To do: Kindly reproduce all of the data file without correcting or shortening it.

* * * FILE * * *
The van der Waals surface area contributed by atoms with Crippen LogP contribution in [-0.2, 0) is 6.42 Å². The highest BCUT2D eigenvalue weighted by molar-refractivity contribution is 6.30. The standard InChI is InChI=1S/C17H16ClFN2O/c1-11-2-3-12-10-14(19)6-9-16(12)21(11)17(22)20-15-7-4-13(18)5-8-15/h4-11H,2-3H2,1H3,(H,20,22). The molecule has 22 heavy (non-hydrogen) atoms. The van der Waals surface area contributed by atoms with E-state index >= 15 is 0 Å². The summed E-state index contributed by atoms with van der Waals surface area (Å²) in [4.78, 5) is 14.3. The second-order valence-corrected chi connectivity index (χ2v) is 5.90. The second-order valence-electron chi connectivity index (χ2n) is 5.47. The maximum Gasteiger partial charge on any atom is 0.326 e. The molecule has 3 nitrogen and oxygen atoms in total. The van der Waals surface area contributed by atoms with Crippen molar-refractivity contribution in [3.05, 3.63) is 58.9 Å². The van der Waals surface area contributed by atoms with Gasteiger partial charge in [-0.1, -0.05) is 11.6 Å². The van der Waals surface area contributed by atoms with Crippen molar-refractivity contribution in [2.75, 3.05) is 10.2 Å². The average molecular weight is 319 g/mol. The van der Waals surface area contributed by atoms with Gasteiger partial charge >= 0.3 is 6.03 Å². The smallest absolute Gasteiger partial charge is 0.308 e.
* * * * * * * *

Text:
The van der Waals surface area contributed by atoms with Crippen LogP contribution in [-0.2, 0) is 6.42 Å². The highest BCUT2D eigenvalue weighted by molar-refractivity contribution is 6.30. The standard InChI is InChI=1S/C17H16ClFN2O/c1-11-2-3-12-10-14(19)6-9-16(12)21(11)17(22)20-15-7-4-13(18)5-8-15/h4-11H,2-3H2,1H3,(H,20,22). The molecule has 22 heavy (non-hydrogen) atoms. The van der Waals surface area contributed by atoms with E-state index >= 15 is 0 Å². The summed E-state index contributed by atoms with van der Waals surface area (Å²) in [4.78, 5) is 14.3. The second-order valence-corrected chi connectivity index (χ2v) is 5.90. The second-order valence-electron chi connectivity index (χ2n) is 5.47. The maximum Gasteiger partial charge on any atom is 0.326 e. The molecule has 3 nitrogen and oxygen atoms in total. The van der Waals surface area contributed by atoms with Crippen molar-refractivity contribution in [3.05, 3.63) is 58.9 Å². The van der Waals surface area contributed by atoms with Gasteiger partial charge in [-0.1, -0.05) is 11.6 Å². The van der Waals surface area contributed by atoms with Crippen molar-refractivity contribution in [2.75, 3.05) is 10.2 Å². The average molecular weight is 319 g/mol. The van der Waals surface area contributed by atoms with Gasteiger partial charge >= 0.3 is 6.03 Å². The smallest absolute Gasteiger partial charge is 0.308 e.